Even when there are no adverse effects on the known risk factors, obesity alone imparts an increase in risk. Obesity also has many other harmful effects beyond those on the heart and blood vessel system. It is a major cause of gallstones and it can worsen degenerative joint disease.

Obesity is mainly caused by taking in too many calories and not getting enough exercise. When caloric intake is excessive, often some of the excess is saturated fat, which further raises blood cholesterol. Dietary cholesterol intake also may be high. Thus, obesity contributes to higher coronary risk in a variety of ways. 



Optional goal (moderately high risk):
In July of 2004, the National Cholesterol Education Program (NCEP) issued an update of its cholesterol guidelines. In this update, they offered a lower, optional LDL cholesterol goal of less than 100 mg/dL for patients who considered to be moderately high risk.

Some of the factors that may affect your clinician’s decision to recommend the optional goal include:
  • Advanced age,
  • The presence of 3 or more risk factors,
  • Severe risk factors such as a strong family history of early heart disease or continued smoking,
  • Triglyceride level of at least 200 mg/dL with a non-HDL cholesterol level of at least 160 mg/dL,
  • HDL cholesterol less than 40 mg/dL,
  • Metabolic syndrome*, or
  • The presence of emerging risk factors such as elevated C-reactive protein (CRP) or high coronary calcium.
* Metabolic syndrome (see glossary definition for more detail) can be diagnosed if any 3 of the following are present:
  • Waist circumference greater than 103 cm (40 in) for a male or greater than 88 cm (35 in) for a female,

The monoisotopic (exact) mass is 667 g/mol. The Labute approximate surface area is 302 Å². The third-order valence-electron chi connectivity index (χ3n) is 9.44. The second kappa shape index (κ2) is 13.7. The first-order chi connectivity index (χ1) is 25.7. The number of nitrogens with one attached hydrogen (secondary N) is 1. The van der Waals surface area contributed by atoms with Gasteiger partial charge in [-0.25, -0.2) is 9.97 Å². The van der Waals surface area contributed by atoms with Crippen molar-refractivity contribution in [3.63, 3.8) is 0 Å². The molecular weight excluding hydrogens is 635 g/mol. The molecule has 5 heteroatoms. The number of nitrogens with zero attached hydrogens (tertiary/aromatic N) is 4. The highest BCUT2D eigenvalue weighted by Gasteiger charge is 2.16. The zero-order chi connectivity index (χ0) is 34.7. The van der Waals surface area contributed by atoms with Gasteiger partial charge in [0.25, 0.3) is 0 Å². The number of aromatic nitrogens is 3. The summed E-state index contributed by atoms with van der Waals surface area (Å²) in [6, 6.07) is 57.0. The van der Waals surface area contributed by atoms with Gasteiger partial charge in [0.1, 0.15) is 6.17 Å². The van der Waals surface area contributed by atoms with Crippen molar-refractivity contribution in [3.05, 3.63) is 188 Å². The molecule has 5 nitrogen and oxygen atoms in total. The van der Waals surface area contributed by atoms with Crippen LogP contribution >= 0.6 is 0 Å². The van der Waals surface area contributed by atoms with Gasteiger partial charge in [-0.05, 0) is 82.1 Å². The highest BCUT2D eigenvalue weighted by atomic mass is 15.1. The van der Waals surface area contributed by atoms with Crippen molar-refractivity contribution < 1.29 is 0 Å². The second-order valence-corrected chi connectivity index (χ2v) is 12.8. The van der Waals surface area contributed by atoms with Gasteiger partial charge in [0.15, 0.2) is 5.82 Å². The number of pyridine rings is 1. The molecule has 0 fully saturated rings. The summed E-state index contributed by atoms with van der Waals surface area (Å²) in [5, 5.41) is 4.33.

• Triglyceride level higher than 150 mg/dL,
  • HDL cholesterol level less than 40 mg/dL for a male or less than 50 mg/dL for a female,
  • Blood pressure greater than 130/ 85 mmHg, or
  • Fasting glucose level higher than 100 mg/dL.
Smaller waist criteria are appropriate for Asian Americans - greater than or equal to 35 in (88 cm) for males and greater than or equal to 31 in (79 cm) for females. Adults of other races or ethnicities who have slightly increased waist sizes (37-39 inches for men and 31-34 inches for women) may have genetic factors that could contribute to insulin resistance.

Patients receiving drug therapy for high triglycerides, low HDL cholesterol, high blood pressure, or high blood sugar are considered to have those risk factors. 



Optional goal (very high risk):
In July of 2004, the National Cholesterol Education Program (NCEP) issued an update of its cholesterol guidelines. In this update, they offered a lower, optional LDL cholesterol goal of less than 70 mg/dL for patients who were considered to be very high risk.

Having a history of coronary artery disease, peripheral artery disease, stroke, mini-stroke (transient ischemic attack (TIA)) or an enlarged, weakened great artery in the belly (abdominal aortic aneurysm) in combination with any of the following factors may influence your clinician's decision to recommend the optional goal:
  • Multiple cardiac risk factors, especially if one is diabetes,
  • Severe risk factors such as a strong family history of early heart disease or continued smoking,
  • Metabolic syndrome*, or
  • A recent heart attack

* Metabolic syndrome (see glossary definition for more detail) can be diagnosed if any 3 of the following are present:
  • Waist circumference greater than 103 cm (40 in) for a male or greater than 88 cm (35 in) for a female,
  • Triglyceride level higher than 150 mg/dL,
  • HDL cholesterol level less than 40 mg/dL for a male or less than 50 mg/dL for a female,
  • Blood pressure greater than 130/ 85 mmHg, or
  • Fasting glucose level higher than 100 mg/dL.
Smaller waist criteria are appropriate for Asian Americans - greater than or equal to 35 in (88 cm) for males and greater than or equal to 31 in (79 cm) for females. Adults of other races or ethnicities who have slightly increased waist sizes (37-39 inches for men and 31-34 inches for women) may have genetic factors that could contribute to insulin resistance.